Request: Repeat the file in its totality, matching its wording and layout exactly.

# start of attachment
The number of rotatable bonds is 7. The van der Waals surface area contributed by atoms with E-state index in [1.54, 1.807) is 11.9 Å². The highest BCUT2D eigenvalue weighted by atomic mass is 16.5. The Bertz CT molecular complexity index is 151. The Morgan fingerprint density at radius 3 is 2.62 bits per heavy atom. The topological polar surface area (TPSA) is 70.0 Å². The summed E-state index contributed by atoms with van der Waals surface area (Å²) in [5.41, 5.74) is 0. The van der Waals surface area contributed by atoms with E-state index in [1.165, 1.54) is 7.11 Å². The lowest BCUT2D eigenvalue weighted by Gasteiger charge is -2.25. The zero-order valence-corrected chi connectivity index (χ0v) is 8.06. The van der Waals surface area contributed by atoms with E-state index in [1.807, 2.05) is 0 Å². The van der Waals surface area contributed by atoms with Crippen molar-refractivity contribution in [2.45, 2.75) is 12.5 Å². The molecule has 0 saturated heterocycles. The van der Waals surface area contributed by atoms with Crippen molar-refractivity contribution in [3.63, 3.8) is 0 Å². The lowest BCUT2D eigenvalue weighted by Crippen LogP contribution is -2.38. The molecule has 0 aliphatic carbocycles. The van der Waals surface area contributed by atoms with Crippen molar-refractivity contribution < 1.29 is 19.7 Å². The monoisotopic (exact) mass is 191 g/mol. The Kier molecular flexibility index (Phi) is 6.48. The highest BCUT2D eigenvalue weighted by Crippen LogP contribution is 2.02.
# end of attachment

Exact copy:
The number of rotatable bonds is 7. The van der Waals surface area contributed by atoms with E-state index in [1.54, 1.807) is 11.9 Å². The highest BCUT2D eigenvalue weighted by atomic mass is 16.5. The Bertz CT molecular complexity index is 151. The Morgan fingerprint density at radius 3 is 2.62 bits per heavy atom. The topological polar surface area (TPSA) is 70.0 Å². The summed E-state index contributed by atoms with van der Waals surface area (Å²) in [5.41, 5.74) is 0. The van der Waals surface area contributed by atoms with E-state index in [1.165, 1.54) is 7.11 Å². The lowest BCUT2D eigenvalue weighted by Gasteiger charge is -2.25. The zero-order valence-corrected chi connectivity index (χ0v) is 8.06. The van der Waals surface area contributed by atoms with E-state index in [1.807, 2.05) is 0 Å². The van der Waals surface area contributed by atoms with Crippen molar-refractivity contribution in [2.45, 2.75) is 12.5 Å². The molecule has 0 saturated heterocycles. The van der Waals surface area contributed by atoms with Crippen molar-refractivity contribution in [3.63, 3.8) is 0 Å². The lowest BCUT2D eigenvalue weighted by Crippen LogP contribution is -2.38. The molecule has 0 aliphatic carbocycles. The van der Waals surface area contributed by atoms with Crippen molar-refractivity contribution < 1.29 is 19.7 Å². The monoisotopic (exact) mass is 191 g/mol. The Kier molecular flexibility index (Phi) is 6.48. The highest BCUT2D eigenvalue weighted by Crippen LogP contribution is 2.02.